Issue 7 / 4 March 2013

A LEADING Australian ethicist wants to drop the word “futility”, teach doctors to communicate about ethics and bring medical teams and families together to make end-of-life decisions clearer.

Responding to a new series on ethics and law in the latest MJA, Professor Charlie Corke, who is also an intensive care specialist with Barwon Health in Geelong, said clinicians work “every day, all day” along ethical guidelines, but “most don’t articulate those principles very well”. (1)

The first part in the MJA series is based on a hypothetical case study presented by Professor Bogda Koczwara, of the department of oncology at Flinders Medical Centre in Adelaide. The case involves “John”, a 63-year-old farmer with end-stage oesophageal cancer who is estranged from his wife and sees his children infrequently. Despite this infrequent contact, John’s son objects to the palliative approach being taken with John’s care and requests that “everything possible should be done” to save his father. (2)

Professor Koczwara discusses John’s case from a clinician’s point of view, particularly the difficulty of dealing with issues related to futility of treatment for the patient, their family and medical staff.

Professor Dominic Wilkinson, from the department of neonatal medicine at the University of Adelaide, presents an ethicist’s viewpoint, saying that although most cases are resolved by consultation, it is ethical for a doctor to refuse to provide treatment if it is not in the best interests of the patient. (3)

Professor Cameron Stewart, from the Centre for Health Governance, Law and Ethics at the University of Sydney Law School, provides a legal perspective, recommending a procedural approach in difficult cases. (4)

Professor Corke said the series of articles highlighted that ethics were inseparable from a doctor’s daily work.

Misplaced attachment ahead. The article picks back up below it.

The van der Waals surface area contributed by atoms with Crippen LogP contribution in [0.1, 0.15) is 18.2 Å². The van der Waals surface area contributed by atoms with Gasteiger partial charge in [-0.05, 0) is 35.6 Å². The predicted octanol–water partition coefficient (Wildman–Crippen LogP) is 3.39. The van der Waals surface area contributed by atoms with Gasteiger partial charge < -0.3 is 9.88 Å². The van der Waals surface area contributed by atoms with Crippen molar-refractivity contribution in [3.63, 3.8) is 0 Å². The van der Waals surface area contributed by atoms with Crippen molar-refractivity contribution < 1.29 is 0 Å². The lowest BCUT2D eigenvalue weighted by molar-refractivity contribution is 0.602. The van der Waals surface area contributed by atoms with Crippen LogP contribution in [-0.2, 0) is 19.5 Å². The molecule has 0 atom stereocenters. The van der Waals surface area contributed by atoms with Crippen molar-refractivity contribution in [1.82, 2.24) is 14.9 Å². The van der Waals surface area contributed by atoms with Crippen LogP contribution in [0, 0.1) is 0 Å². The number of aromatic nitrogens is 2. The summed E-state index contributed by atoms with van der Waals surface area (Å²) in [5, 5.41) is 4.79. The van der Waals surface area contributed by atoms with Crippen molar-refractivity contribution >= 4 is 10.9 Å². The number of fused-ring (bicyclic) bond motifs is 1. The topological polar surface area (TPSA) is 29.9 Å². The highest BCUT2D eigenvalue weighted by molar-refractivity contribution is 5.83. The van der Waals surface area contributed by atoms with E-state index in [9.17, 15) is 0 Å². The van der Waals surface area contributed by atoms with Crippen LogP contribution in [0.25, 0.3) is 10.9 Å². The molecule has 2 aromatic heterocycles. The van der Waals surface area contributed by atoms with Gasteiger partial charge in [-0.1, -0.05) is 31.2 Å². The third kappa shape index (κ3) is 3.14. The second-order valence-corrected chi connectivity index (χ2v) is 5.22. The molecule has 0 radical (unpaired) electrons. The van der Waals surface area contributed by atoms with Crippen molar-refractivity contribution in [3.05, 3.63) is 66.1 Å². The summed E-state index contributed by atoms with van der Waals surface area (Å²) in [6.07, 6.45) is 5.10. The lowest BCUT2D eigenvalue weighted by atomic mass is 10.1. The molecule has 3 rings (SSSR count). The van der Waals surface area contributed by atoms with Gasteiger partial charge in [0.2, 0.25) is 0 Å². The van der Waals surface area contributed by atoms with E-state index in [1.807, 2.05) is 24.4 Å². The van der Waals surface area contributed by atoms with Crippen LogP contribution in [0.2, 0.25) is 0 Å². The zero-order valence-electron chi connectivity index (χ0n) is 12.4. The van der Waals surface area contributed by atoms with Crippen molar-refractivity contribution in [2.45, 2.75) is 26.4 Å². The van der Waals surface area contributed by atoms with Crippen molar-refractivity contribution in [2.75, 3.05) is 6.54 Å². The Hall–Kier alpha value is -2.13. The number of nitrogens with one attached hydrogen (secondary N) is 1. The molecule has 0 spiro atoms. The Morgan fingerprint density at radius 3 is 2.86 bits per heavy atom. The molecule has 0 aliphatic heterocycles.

“Every patient you admit has some ethical questions that have to be answered, particularly in the intensive care unit where that patient may not be able to express their opinion”, he said.

“Some clinicians resolve that by trying to do everything possible for the patient, but that’s not the approach of most intensivists.

“We have the desire to use the resources available to the best of our ability, and then there’s the desire not to put the patient through awful treatments that may not provide much benefit.”

Professor Corke said that in the case presented there were missed opportunities to allow the patient to have his say. “Those chances are frequently missed by doctors. It would have been ideal to have these kinds of conversations early in the course of his cancer”, he said.

Communication, or the lack of it, was one of the biggest problems facing clinicians providing care for patients approaching the end of life, Professor Corke said.

“Junior staff are usually the ones speaking with the families and usually they’re not very good at it”, he said.

“The senior consultants rarely talk with the families, and the result of all that is there are often multiple mixed messages which can be very confusing for the patient, the families and the doctors.”

Professor Corke said that in what could be a fragmented health system, there had to be a way to bring everyone together.

“The person with the best ability to bring all this together is the GP, but of course they are the person furthest from this conversation.”

Professor Corke said education for clinicians about how to communicate about the ethics of end-of-life treatment would be worthwhile.

He also argued that the use of the word “futility” was counterproductive in a clinical setting.